One of the advantages of living on Cape Cod is that we can very clearly see the source of our food supply: most of it is imported over the bridges in trucks, traveling an average of 1,500 miles to reach our plates.

Society N Cycle

These nutrients coming over the bridge do not just disappear after being eaten: they accumulate, year after year, decade after decade, in our groundwater, and eventually in our rivers, ponds and estuaries.

Complete reliance on imported food— and fertilizer— puts our long-term food security at risk. One of the fundamental ecological challenges of our region (and our civilization) is to develop safe ways to recycle these nutrients back into productive agricultural processes.

The bigger picture

As fossil fuels gradually become more expensive, food that is grown and transported by that energy will also become more expensive— and scarce, exacerbating demand for resources in an increasingly hungry world.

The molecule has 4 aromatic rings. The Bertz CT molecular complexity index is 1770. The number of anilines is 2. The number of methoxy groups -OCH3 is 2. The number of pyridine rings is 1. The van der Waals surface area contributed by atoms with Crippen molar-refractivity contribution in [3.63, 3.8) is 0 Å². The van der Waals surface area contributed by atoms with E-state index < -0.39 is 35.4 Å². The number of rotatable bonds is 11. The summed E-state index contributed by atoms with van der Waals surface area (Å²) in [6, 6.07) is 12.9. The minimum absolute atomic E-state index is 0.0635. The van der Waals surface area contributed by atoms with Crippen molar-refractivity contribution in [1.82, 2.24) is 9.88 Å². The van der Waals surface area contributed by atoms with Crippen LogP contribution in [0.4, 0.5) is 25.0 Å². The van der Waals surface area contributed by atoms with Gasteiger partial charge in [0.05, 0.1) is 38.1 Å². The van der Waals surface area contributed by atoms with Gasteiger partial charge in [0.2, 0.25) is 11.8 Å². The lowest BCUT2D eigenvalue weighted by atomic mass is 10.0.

In a world where reducing greenhouse gas emissions is imperative,  building a sanitation system based on fossil fuels is simply irresponsible. Floods and droughts brought on by climate change spells trouble for the most basic human needs: food and clean water.

On a local level, development, changes in diets and higher use of pharmaceuticals mean more pollution of the estuaries and freshwater ponds that make Cape Cod a popular place to live and visit. If we don’t act soon, the impacts on our fisheries and tourism-based economy could be severe.

Please see our suggestions for nutrient recycling on a home or community scale.

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